Local governments may also be well served by taking up the recommendation of Kate Crawford (2014) who advocates for a return of “deodand” — a medieval legal concept that gave governments the ability to seize property that was directly responsible for a death. English lawmakers briefly reinstated this law in the 1830s to regulate railroads but was deemed too punitive. Such a legal concept, however, could be reworked to make it possible to turn more private property over to public holding.
Absent this kind of reformist activism, collectives of individuals may be best served by establishing the kinds of temporary autonomous zones (TAZ) described by Hakim Bey. Bey encourages his reader to reconsider the lost history of pirates and their island communities that, while not long lasting, were bastions of freedom that were multicultural in nature and horizontal in their organization. “The TAZ,” writes Bey, “is like an uprising which does not engage directly with the State, a guerilla operation which liberates an area (of land, of time, of imagination) and then dissolves itself to re-form elsewhere/elsewhen, before the State can crush it.” 
Such temporary enclaves have become easy to make thanks to the efforts of organizations and individuals to make encryption and ad hoc networking relatively user-friendly. If governments refuse to negotiate in good faith with corporations, on behalf of the people they claim to represent, the TAZ offers an opportunity to extract services like public access TV via extra-legal means. For example, several Wi-Fi routers running the open source software OpenWRT could create a theoretically infinitely extendable “mesh” network and run applications that are only available on the network. This, along with a growing market of applications for smartphones that allow for messaging through the short-range “Bluetooth” wireless protocol, make for a promising future.
Finally, there is the matter of taking hardware from elites by force and releasing it to the public. Remote attacks on networks, either by swamping servers with requests to connect or injecting malicious code, can achieve temporary or even permanent damage to hardware. It may also provide a means of taking control of servers for a time, but control over entire physical buildings is necessary if new and sustained networks are to be achieved. This means dispossessing companies of their capital either through legal battles or direct action. While success was far from assured, it should be noted that the uprising against Yerkes in Chicago stands as one of the quickest and most effective methods of halting unjust control over a network. It stood up to multiple layers of government, although it did have the unintended effect of subjecting a different city’s people to the tyrannical control of Yerkes. This underscores the need for coordination across broad swaths of the population, even when acting locally.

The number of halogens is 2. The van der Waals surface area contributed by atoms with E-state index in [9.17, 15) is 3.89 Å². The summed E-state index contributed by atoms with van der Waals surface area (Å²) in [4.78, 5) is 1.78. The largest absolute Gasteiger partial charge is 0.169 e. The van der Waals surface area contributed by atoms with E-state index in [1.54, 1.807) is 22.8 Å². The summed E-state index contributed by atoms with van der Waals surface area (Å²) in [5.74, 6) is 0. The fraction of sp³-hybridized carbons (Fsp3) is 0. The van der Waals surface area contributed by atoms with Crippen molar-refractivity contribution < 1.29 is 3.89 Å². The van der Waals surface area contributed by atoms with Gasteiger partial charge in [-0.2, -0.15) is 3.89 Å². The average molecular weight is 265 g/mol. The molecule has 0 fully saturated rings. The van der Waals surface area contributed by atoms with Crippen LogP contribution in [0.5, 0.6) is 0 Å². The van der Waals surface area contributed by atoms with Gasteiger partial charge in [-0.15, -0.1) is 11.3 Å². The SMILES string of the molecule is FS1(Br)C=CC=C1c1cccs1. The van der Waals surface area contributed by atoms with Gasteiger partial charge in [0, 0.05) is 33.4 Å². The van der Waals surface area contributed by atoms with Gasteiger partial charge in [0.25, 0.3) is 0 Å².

About the author
David A. Banks is a Ph.D. student in science and technology studies at Rensselaer Polytechnic Institute in Troy, N.Y. He is also co-editor of Cyborgology (http://thesocietypages.org/cyborgology/).
E-mail: david [dot] adam [dot] banks [at] gmail [dot] com
The author would like to thank Britney Summit-Gil for her early and consistent review of this work and unending moral support. Thanks also go to Nathan Jurgenson with whom early discussions of this topic lead to study in this area; Lindsay Poirier, Justin Quinn for literature suggestions; Vint Cerf, and David P. Reed for their input in their respective fields of expertise; the special issue editors for their careful work; and, anonymous reviewers for making my argument as strong as possible.
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Received 2 October 2015; accepted 22 October 2015.
This paper is licensed under a Creative Commons Attribution-NonCommercial 4.0 International License.
Lines of power: Availability to networks as a social phenomenon
by David A. Banks.
First Monday, Volume 20, Number 11 - 2 November 2015
A Great Cities Initiative of the University of Illinois at Chicago University Library.
© First Monday, 1995-2017. ISSN 1396-0466.